Thomas Love Peacock

(1785 - 1866 / England)

Quotations

  • ''Ancient sculpture is the true school of modesty. But where the Greeks had modesty, we have cant; where they had poetry, we have cant; where they had patriotism, we have cant; where they had anything that exalts, delights, or adorns humanity, we have nothing but cant, cant, cant.''
    Thomas Love Peacock (1785-1866), British author. Crotchet Castle, ch. 7 (1831).
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  • ''A book that furnishes no quotations is, me judice, no book—it is a plaything.''
    Thomas Love Peacock (1785-1866), British author. Dr. Folliot, in Crotchet Castle, ch. 9 (1831).
  • ''Respectable means rich, and decent means poor. I should die if I heard my family called decent.''
    Thomas Love Peacock (1785-1866), British author. Lady Clarinda, in Crotchet Castle, ch. 3 (1831).
  • ''Marriage may often be a stormy lake, but celibacy is almost always a muddy horsepond.''
    Thomas Love Peacock (1785-1866), British author. Melincourt, ch. 7 (1817).
  • ''The waste of plenty is the resource of scarcity.''
    Thomas Love Peacock (1785-1866), British author. Melincourt, ch. 24 (1817).
  • ''I never failed to convince an audience that the best thing they could do was to go away.''
    Thomas Love Peacock (1785-1866), British author. Mr. Skionar, in Crotchet Castle, ch. 18 (1831).
  • ''In a bowl to sea went wise men three,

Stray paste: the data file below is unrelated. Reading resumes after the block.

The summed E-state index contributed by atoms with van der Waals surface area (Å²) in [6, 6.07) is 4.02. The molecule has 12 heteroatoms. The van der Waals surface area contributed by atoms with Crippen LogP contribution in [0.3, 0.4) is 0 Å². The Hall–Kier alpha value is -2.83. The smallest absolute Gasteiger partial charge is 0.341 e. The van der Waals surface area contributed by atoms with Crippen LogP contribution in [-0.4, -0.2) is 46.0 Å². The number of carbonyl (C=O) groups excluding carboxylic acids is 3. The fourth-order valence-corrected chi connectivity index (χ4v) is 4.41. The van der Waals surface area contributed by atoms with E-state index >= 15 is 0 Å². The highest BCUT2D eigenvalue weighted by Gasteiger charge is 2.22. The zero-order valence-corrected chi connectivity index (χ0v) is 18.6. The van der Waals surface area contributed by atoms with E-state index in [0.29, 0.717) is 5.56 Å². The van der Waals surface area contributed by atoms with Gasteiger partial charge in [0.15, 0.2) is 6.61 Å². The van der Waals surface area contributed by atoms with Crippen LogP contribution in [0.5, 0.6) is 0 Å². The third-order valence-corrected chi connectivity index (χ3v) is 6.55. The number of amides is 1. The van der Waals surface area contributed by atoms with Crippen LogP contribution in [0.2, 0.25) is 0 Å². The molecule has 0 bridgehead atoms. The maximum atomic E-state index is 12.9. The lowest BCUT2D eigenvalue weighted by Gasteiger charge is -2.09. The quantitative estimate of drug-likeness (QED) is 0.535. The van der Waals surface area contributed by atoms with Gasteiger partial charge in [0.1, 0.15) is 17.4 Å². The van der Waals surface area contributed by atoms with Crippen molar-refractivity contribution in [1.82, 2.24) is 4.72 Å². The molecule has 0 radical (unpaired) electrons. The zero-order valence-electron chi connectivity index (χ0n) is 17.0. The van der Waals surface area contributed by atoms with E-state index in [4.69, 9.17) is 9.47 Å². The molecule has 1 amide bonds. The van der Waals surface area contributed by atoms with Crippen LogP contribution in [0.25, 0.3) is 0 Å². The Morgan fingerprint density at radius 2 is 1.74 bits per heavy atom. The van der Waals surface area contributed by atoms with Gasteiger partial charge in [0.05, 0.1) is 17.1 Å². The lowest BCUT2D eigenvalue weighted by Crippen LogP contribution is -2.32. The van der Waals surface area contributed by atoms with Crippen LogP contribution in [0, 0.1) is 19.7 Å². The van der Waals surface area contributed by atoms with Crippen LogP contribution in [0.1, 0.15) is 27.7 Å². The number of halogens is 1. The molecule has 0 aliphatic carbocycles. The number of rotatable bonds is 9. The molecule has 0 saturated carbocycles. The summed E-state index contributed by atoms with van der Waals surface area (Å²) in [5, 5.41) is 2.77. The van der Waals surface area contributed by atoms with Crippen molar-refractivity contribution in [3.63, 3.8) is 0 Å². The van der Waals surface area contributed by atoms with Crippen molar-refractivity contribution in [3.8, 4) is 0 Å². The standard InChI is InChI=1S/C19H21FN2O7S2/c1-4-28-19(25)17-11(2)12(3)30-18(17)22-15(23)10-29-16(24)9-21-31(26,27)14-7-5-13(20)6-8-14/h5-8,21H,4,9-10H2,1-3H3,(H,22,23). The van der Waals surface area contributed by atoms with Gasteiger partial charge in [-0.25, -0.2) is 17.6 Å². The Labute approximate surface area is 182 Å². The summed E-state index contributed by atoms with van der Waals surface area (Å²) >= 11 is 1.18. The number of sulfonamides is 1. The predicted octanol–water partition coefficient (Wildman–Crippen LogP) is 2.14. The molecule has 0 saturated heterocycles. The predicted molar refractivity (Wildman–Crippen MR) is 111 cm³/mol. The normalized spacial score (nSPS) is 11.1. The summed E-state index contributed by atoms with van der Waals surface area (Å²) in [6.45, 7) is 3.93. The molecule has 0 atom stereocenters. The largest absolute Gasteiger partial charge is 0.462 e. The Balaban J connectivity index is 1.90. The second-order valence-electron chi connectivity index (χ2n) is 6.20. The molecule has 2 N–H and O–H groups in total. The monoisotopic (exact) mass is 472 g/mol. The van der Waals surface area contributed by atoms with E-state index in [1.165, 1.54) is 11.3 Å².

On a brilliant night of June:
    They carried a net, and their hearts were set
    On fishing up the moon.''
    Thomas Love Peacock (1785-1866), British poet. Nightmare Abbey (l. 1-3). . . Oxford Book of English Verse, The, 1250-1918. Sir Arthur Quiller-Couch, ed. (New ed., rev. and enl., 1939) Oxford University Press.
  • ''The rich man goes out yachting,
    Where sanctity can't pursue him;
    The poor goes afloat
    In a fourpenny boat,
    Where the bishop groans to view him.''
    Thomas Love Peacock (1785-1866), British poet. Rich and Poor; or, Saint and Sinner (l. 36-40). . . Oxford Book of Satirical Verse, The. Geoffrey Grigson, comp. (1980) Oxford University Press.
  • ''The mountain sheep are sweeter,
    But the valley sheep are fatter;
    We therefore deemed it meeter
    To carry off the latter.''
    Thomas Love Peacock (1785-1866), British poet. The Misfortunes of Elphin (l. 1-3). . . Oxford Anthology of English Literature, The, Vols. I-II. Frank Kermode and John Hollander, general eds. (1973) Oxford University Press (Also published as six paperback vols.: Medieval English Literature, J. B. Trapp, ed.; The Literature of Renaissance England, John Hollander and Frank Kermode, eds.; The Restoration and the Eighteenth Century, Martin Price, ed.; Romantic Poetry and Prose, Harold Bloom and Lionel Trilling, eds.; Victorian Prose and Poetry, Lionel Trilling and Harold Bloom, eds.; Modern British Literature, Frank Kermode and John Hollander, eds.).

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Margaret Love Peacock

Long night succeeds thy little day;
Oh blighted blossom! can it be,
That this grey stone, and grassy clay,
Have clos'd our anxious care of thee?

The half-form'd speech of artless thought
That spoke a mind beyond thy years;
The song, the dance, by nature taught;
The sunny smiles, the transient tears;

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